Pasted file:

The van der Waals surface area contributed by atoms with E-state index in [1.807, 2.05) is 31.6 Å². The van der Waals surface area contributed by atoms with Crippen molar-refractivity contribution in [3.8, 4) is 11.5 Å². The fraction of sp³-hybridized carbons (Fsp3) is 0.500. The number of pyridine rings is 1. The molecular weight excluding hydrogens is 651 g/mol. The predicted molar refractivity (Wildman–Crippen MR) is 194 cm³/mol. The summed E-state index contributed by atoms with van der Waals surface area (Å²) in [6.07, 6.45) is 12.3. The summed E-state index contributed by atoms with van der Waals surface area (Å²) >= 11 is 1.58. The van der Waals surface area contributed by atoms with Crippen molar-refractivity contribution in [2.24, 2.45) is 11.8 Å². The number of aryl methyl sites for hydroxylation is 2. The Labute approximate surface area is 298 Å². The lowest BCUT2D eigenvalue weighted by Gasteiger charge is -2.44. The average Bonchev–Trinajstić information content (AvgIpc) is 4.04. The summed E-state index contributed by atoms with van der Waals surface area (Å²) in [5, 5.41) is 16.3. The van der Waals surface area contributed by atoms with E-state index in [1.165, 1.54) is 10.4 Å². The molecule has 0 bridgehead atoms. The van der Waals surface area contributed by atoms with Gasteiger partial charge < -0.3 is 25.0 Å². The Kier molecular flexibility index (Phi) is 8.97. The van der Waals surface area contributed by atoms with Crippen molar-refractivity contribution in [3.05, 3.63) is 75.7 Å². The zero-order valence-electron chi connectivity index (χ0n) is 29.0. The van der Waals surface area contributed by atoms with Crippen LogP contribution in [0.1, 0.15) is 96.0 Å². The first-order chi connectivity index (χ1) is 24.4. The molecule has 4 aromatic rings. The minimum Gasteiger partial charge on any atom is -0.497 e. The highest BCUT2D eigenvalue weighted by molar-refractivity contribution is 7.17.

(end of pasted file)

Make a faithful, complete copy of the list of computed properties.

The van der Waals surface area contributed by atoms with E-state index in [1.807, 2.05) is 31.6 Å². The van der Waals surface area contributed by atoms with Crippen molar-refractivity contribution in [3.8, 4) is 11.5 Å². The fraction of sp³-hybridized carbons (Fsp3) is 0.500. The number of pyridine rings is 1. The molecular weight excluding hydrogens is 651 g/mol. The predicted molar refractivity (Wildman–Crippen MR) is 194 cm³/mol. The summed E-state index contributed by atoms with van der Waals surface area (Å²) in [6.07, 6.45) is 12.3. The summed E-state index contributed by atoms with van der Waals surface area (Å²) >= 11 is 1.58. The van der Waals surface area contributed by atoms with Crippen molar-refractivity contribution in [2.24, 2.45) is 11.8 Å². The number of aryl methyl sites for hydroxylation is 2. The Labute approximate surface area is 298 Å². The lowest BCUT2D eigenvalue weighted by Gasteiger charge is -2.44. The average Bonchev–Trinajstić information content (AvgIpc) is 4.04. The summed E-state index contributed by atoms with van der Waals surface area (Å²) in [5, 5.41) is 16.3. The van der Waals surface area contributed by atoms with E-state index in [1.165, 1.54) is 10.4 Å². The molecule has 0 bridgehead atoms. The van der Waals surface area contributed by atoms with Gasteiger partial charge < -0.3 is 25.0 Å². The Kier molecular flexibility index (Phi) is 8.97. The van der Waals surface area contributed by atoms with Crippen molar-refractivity contribution in [3.05, 3.63) is 75.7 Å². The zero-order valence-electron chi connectivity index (χ0n) is 29.0. The van der Waals surface area contributed by atoms with Crippen LogP contribution in [0.1, 0.15) is 96.0 Å². The first-order chi connectivity index (χ1) is 24.4. The molecule has 4 aromatic rings. The minimum Gasteiger partial charge on any atom is -0.497 e. The highest BCUT2D eigenvalue weighted by molar-refractivity contribution is 7.17.